The Guardian | 29 August 2018
Nafta betrayal points to bleak future for US-Canada relationship
by Ashifa Kassam
It’s a threat that has loomed since Donald Trump took power, bursting into view each time the US president attacks Canada’s trade policies.
But this week Canadians have been forced to confront the possibility of a breakdown in trade relations with their closest ally and biggest trading partner, after Trump announced a preliminary deal with Mexico.
The news left Canadians reeling and sent the country’s foreign minister rushing to Washington DC in the hope of salvaging the decades-old North American Free Trade Agreement (Nafta). The stakes for Canada are sky-high; the country sends three quarters of its exports south of the border while roughly 2.5m Canadian jobs depend on US trade.
If Canada fails to keep its place in the free trade bloc, the US might have to impose punitive tariffs on Canadian-made cars, mused Trump, breathing life into a scenario dubbed Carmageddon by Canada’s auto industry for the catastrophic job losses it could provoke.
“In essence, [prime minister Justin] Trudeau is being forced to negotiate with a gun to his head,” Meredith Lilly, a trade adviser to former prime minister Stephen Harper, wrote in an article for the Canadian Broadcasting Corporation. “There are a range of matters still to be resolved, but it seems as though there are no poison pills left — only bitter ones for Canada to swallow.”
Trump is pushing for a draft of Nafta to be completed by Friday in order to accommodate a 90-day waiting period under US trade law and push the deal through before an upcoming change in Mexico’s government.
The US president’s actions have left trade experts across North America divided, sparking debates as to whether the deadline set out by the White House is firm and whether the president has the authority to transform the trilateral agreement into a bilateral one.
Others have pointed to the upcoming midterm elections in the US, contextualising Trump’s announcement as political theatre aimed at reassuring his base and upping the pressure on Canada to acquiesce to US demands.
The result has been a tremendous amount of bewilderment over what, exactly, the Canadians can do this week as they sit down to negotiate the agreement. “If the mood prevailing in the Canadian camp in Washington could be summed up in a sentence, it would be: if you’re not confused, you’re misinformed,” noted National Post columnist John Ivison.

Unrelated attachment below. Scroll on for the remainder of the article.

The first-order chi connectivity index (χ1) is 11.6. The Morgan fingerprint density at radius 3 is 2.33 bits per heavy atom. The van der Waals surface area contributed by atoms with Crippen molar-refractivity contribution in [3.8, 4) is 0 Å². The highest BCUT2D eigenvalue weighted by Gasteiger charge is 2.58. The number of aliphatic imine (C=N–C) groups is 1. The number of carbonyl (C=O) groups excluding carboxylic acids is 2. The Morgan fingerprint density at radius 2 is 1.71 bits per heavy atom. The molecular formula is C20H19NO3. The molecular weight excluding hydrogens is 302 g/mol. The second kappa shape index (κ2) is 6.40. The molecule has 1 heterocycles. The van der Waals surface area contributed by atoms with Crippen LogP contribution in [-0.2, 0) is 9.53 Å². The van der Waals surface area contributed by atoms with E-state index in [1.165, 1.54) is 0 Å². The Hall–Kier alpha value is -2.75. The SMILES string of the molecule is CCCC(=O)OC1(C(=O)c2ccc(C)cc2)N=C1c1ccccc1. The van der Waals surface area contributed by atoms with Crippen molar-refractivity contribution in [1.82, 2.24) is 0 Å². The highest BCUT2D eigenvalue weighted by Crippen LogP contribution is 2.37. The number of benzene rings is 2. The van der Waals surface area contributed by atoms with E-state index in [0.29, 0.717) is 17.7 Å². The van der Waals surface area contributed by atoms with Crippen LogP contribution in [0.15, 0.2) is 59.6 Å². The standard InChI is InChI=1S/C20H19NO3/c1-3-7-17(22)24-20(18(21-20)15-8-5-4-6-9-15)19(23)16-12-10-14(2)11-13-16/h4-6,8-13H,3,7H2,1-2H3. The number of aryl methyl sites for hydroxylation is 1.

Canada’s foreign minister appeared upbeat on Tuesday, describing Mexico’s concessions on auto rules of origin and labour rights as a breakthrough. “We are optimistic about having some very good, productive conversations this week,” Chrystia Freeland, Canada’s foreign minister, told reporters.
Her office has shot down any talk of Canada being left out of the trilateral pact, seemingly siding with those who argue Trump does not have the authority from Congress for a bilateral deal. “Canada’s signature is required,” a spokesperson for Freeland said earlier this week.
Some pointed out that Ottawa has little other option. “Ottawa is putting on a brave face, to be sure, but what else can it really do,” asked David Rosenberg, the chief economist at Toronto’s Gluskin Sheff + Associates investment firm, in a morning note sent out Wednesday.
After an electoral campaign in which Trump repeatedly took aim at Mexico by campaigning to build a wall, cracking down on immigration and bringing in a steep border tax, his actions as president suggest that Canada – one of the few major economies that buys more goods and services from the US than it sells – is now firmly in the administration’s crosshairs. “It is very clear after the way Canada was ordered to stay home and not partake in the agreement just inked, that the USA under this Trump administration is no friend at all,” Rosenberg said.
Rosenberg also took aim at Mexico, pointing to the country’s role in catapulting Canada into its current situation. “The Mexicans … did a very good job of stabbing Canada in the back as well as backtracking on issues that it had previously agreed with Canada were non-negotiable,” he said.
Weeks earlier, Mexican officials had reassured Canada – which had been sidelined from Nafta talks for more than two months – that they would not cut a separate deal with the US. “What happened to that?” Rosenberg asked. “Gracias for nothing.”
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